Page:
We often refer to scaffolding to create effective and efficient lessons. Let’s take a look at just what we mean by scaffolding and how you can incorporate it into the classroom.
What is Scaffolding in Teaching?
Scaffolding in education means moving students towards greater understanding through a variety of instructional techniques.
These techniques are gradually removed as students develop greater independence in the learning process.
Scaffolding supports students who don’t yet have the resources and skills they need to complete the task independently.
Children are dependent on adults’ thinking to acquire new knowledge. Think of scaffolding that supports the structure of a building. The supports are gradually removed when the work is complete.
The structured interaction between a child and an adult can similarly support children of all ages, regardless of what topic they are learning.
Scaffolding Techniques List
So how can we implement this into the classroom? There are a number of ways to implement this. I will give you explanations and examples of each of the strategies below.
Tap into Background Knowledge
See what the students already know and try to form ideas that will support whatever you’re going to talk about next. This prepares the students for the task at hand. Yes, this is a standard teaching method and also considered a scaffolding technique!
You can also use their own experiences and see if you can find connections to their own lives somehow. If they can relate new concepts and ideas to their own lives, they have a greater chance of understanding them.
Modeling is a way of demonstrating to the student what you mean. Showing the student how to do it can give them the confidence to do it themselves. For more information on modeling, check out my Tips: How to Be a Good English Teacher here.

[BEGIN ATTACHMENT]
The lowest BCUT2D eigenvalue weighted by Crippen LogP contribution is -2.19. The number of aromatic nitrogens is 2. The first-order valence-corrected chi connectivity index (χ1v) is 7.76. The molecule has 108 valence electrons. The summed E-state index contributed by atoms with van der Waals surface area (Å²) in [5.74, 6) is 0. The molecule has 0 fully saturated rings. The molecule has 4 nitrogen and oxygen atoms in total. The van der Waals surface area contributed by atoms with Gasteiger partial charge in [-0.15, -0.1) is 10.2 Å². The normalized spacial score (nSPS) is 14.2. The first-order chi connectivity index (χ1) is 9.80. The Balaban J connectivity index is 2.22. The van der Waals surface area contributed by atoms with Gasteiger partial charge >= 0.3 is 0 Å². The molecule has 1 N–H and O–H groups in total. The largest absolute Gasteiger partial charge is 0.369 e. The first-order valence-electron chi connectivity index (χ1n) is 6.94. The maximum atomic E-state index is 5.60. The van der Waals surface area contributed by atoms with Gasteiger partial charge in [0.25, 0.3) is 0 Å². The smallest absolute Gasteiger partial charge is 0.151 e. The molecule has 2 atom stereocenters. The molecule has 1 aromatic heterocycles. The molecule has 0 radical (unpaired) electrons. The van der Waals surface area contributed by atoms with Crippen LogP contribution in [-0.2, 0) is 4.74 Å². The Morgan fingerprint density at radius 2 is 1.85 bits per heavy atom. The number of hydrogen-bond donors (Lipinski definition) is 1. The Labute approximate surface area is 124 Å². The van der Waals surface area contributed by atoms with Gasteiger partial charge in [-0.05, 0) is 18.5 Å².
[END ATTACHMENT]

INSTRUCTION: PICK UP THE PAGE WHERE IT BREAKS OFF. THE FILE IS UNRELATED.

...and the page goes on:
Other Examples of Modelling Include:
Getting a smaller group to do it first and show the others how to do it
Show the outcome of the product before they do it, for example, you can show them the criteria or rubric, that you will be using to mark them at the end. They can make sure they score highly on each.
Another scaffolding technique to consider is ‘guided practice.’ The teacher could do a question for the students first, then do the next question together in groups or together with the teacher, and finally, the students try it themselves.
Prompts give the students a bit of information to step them in the right direction.
For example, the teacher could provide visual support, step-by-step directions, or a choice of answers.
This gives the student more focused support and narrows down their options.
Hints could involve anything from verbal gestures to pictures or oral information. A hint will keep the students guessing and help them produce the right answer.